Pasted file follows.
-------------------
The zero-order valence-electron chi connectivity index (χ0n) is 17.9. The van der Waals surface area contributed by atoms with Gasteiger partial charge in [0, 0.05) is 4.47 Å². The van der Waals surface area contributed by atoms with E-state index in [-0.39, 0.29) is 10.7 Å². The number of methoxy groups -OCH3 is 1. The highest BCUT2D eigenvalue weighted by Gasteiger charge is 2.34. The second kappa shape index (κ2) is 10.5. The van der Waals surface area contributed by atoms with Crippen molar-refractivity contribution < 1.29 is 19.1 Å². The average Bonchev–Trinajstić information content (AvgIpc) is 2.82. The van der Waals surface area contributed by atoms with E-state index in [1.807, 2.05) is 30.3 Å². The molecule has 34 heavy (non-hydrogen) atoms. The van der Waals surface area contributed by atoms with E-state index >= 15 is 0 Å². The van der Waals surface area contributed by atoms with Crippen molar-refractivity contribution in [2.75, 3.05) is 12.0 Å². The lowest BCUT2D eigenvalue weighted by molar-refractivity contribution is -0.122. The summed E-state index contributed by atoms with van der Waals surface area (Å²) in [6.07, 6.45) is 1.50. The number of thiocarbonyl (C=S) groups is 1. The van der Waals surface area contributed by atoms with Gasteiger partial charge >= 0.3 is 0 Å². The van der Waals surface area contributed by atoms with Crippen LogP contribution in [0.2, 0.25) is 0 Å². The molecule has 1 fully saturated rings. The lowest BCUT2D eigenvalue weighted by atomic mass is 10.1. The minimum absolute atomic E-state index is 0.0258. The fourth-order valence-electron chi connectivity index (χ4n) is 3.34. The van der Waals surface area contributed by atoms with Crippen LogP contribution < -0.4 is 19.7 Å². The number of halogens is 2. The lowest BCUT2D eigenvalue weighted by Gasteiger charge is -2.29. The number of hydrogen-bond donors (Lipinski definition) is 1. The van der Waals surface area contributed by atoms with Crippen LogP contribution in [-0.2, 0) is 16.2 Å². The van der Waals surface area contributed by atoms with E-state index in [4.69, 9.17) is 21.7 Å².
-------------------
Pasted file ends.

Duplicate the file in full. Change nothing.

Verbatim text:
The zero-order valence-electron chi connectivity index (χ0n) is 17.9. The van der Waals surface area contributed by atoms with Gasteiger partial charge in [0, 0.05) is 4.47 Å². The van der Waals surface area contributed by atoms with E-state index in [-0.39, 0.29) is 10.7 Å². The number of methoxy groups -OCH3 is 1. The highest BCUT2D eigenvalue weighted by Gasteiger charge is 2.34. The second kappa shape index (κ2) is 10.5. The van der Waals surface area contributed by atoms with Crippen molar-refractivity contribution < 1.29 is 19.1 Å². The average Bonchev–Trinajstić information content (AvgIpc) is 2.82. The van der Waals surface area contributed by atoms with E-state index in [1.807, 2.05) is 30.3 Å². The molecule has 34 heavy (non-hydrogen) atoms. The van der Waals surface area contributed by atoms with E-state index >= 15 is 0 Å². The van der Waals surface area contributed by atoms with Crippen molar-refractivity contribution in [2.75, 3.05) is 12.0 Å². The lowest BCUT2D eigenvalue weighted by molar-refractivity contribution is -0.122. The summed E-state index contributed by atoms with van der Waals surface area (Å²) in [6.07, 6.45) is 1.50. The number of thiocarbonyl (C=S) groups is 1. The van der Waals surface area contributed by atoms with Gasteiger partial charge >= 0.3 is 0 Å². The van der Waals surface area contributed by atoms with Crippen LogP contribution in [0.2, 0.25) is 0 Å². The molecule has 1 fully saturated rings. The lowest BCUT2D eigenvalue weighted by atomic mass is 10.1. The minimum absolute atomic E-state index is 0.0258. The fourth-order valence-electron chi connectivity index (χ4n) is 3.34. The van der Waals surface area contributed by atoms with Crippen LogP contribution < -0.4 is 19.7 Å². The number of halogens is 2. The lowest BCUT2D eigenvalue weighted by Gasteiger charge is -2.29. The number of hydrogen-bond donors (Lipinski definition) is 1. The van der Waals surface area contributed by atoms with Crippen LogP contribution in [-0.2, 0) is 16.2 Å². The van der Waals surface area contributed by atoms with E-state index in [4.69, 9.17) is 21.7 Å².